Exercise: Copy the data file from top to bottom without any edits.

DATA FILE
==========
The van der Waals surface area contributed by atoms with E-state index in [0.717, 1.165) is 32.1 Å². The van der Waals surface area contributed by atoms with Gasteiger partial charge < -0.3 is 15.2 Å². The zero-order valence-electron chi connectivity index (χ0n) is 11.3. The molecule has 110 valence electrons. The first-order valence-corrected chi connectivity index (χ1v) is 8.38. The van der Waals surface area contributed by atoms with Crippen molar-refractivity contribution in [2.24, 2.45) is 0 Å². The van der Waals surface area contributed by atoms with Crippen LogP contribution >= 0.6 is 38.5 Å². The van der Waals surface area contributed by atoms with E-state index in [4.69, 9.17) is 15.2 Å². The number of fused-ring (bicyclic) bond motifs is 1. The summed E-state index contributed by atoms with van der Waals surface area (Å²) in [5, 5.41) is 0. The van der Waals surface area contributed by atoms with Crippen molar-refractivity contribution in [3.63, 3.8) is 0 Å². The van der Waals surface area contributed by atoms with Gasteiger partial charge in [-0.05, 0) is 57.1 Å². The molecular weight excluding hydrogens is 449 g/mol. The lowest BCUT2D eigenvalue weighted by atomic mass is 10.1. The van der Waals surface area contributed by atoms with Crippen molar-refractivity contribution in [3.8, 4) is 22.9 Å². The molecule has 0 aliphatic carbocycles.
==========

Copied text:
The van der Waals surface area contributed by atoms with E-state index in [0.717, 1.165) is 32.1 Å². The van der Waals surface area contributed by atoms with Gasteiger partial charge < -0.3 is 15.2 Å². The zero-order valence-electron chi connectivity index (χ0n) is 11.3. The molecule has 110 valence electrons. The first-order valence-corrected chi connectivity index (χ1v) is 8.38. The van der Waals surface area contributed by atoms with Crippen molar-refractivity contribution in [2.24, 2.45) is 0 Å². The van der Waals surface area contributed by atoms with Crippen LogP contribution >= 0.6 is 38.5 Å². The van der Waals surface area contributed by atoms with E-state index in [4.69, 9.17) is 15.2 Å². The number of fused-ring (bicyclic) bond motifs is 1. The summed E-state index contributed by atoms with van der Waals surface area (Å²) in [5, 5.41) is 0. The van der Waals surface area contributed by atoms with Crippen molar-refractivity contribution in [3.63, 3.8) is 0 Å². The van der Waals surface area contributed by atoms with Gasteiger partial charge in [-0.05, 0) is 57.1 Å². The molecular weight excluding hydrogens is 449 g/mol. The lowest BCUT2D eigenvalue weighted by atomic mass is 10.1. The van der Waals surface area contributed by atoms with Crippen molar-refractivity contribution in [3.8, 4) is 22.9 Å². The molecule has 0 aliphatic carbocycles.